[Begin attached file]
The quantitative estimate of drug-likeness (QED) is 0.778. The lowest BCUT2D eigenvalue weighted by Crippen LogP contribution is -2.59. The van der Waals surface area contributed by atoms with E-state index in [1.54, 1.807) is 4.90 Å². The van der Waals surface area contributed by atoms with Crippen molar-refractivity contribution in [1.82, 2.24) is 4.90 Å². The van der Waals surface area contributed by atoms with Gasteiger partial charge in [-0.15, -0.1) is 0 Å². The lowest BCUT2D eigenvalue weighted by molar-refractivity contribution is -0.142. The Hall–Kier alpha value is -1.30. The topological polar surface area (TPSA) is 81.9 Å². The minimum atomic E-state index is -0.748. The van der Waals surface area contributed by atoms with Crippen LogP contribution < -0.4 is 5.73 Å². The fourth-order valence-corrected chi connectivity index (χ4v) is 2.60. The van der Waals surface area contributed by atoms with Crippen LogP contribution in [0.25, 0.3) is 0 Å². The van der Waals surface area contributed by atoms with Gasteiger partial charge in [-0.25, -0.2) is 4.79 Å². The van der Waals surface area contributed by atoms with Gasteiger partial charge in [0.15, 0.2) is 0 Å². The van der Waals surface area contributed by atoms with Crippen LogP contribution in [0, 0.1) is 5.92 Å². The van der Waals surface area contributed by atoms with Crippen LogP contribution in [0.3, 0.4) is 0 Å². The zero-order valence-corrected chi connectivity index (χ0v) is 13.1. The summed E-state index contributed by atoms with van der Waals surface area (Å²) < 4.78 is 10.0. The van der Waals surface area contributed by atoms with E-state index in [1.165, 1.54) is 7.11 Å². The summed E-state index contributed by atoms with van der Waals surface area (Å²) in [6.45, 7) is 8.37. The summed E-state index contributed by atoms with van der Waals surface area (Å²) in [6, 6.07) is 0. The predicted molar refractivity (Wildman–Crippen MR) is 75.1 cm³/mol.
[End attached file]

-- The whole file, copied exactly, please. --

The quantitative estimate of drug-likeness (QED) is 0.778. The lowest BCUT2D eigenvalue weighted by Crippen LogP contribution is -2.59. The van der Waals surface area contributed by atoms with E-state index in [1.54, 1.807) is 4.90 Å². The van der Waals surface area contributed by atoms with Crippen molar-refractivity contribution in [1.82, 2.24) is 4.90 Å². The van der Waals surface area contributed by atoms with Gasteiger partial charge in [-0.15, -0.1) is 0 Å². The lowest BCUT2D eigenvalue weighted by molar-refractivity contribution is -0.142. The Hall–Kier alpha value is -1.30. The topological polar surface area (TPSA) is 81.9 Å². The minimum atomic E-state index is -0.748. The van der Waals surface area contributed by atoms with Crippen LogP contribution < -0.4 is 5.73 Å². The fourth-order valence-corrected chi connectivity index (χ4v) is 2.60. The van der Waals surface area contributed by atoms with Crippen LogP contribution in [0.25, 0.3) is 0 Å². The van der Waals surface area contributed by atoms with Gasteiger partial charge in [-0.25, -0.2) is 4.79 Å². The van der Waals surface area contributed by atoms with Gasteiger partial charge in [0.15, 0.2) is 0 Å². The van der Waals surface area contributed by atoms with Crippen LogP contribution in [0, 0.1) is 5.92 Å². The van der Waals surface area contributed by atoms with Crippen LogP contribution in [0.3, 0.4) is 0 Å². The zero-order valence-corrected chi connectivity index (χ0v) is 13.1. The summed E-state index contributed by atoms with van der Waals surface area (Å²) < 4.78 is 10.0. The van der Waals surface area contributed by atoms with E-state index in [1.165, 1.54) is 7.11 Å². The summed E-state index contributed by atoms with van der Waals surface area (Å²) in [6.45, 7) is 8.37. The summed E-state index contributed by atoms with van der Waals surface area (Å²) in [6, 6.07) is 0. The predicted molar refractivity (Wildman–Crippen MR) is 75.1 cm³/mol.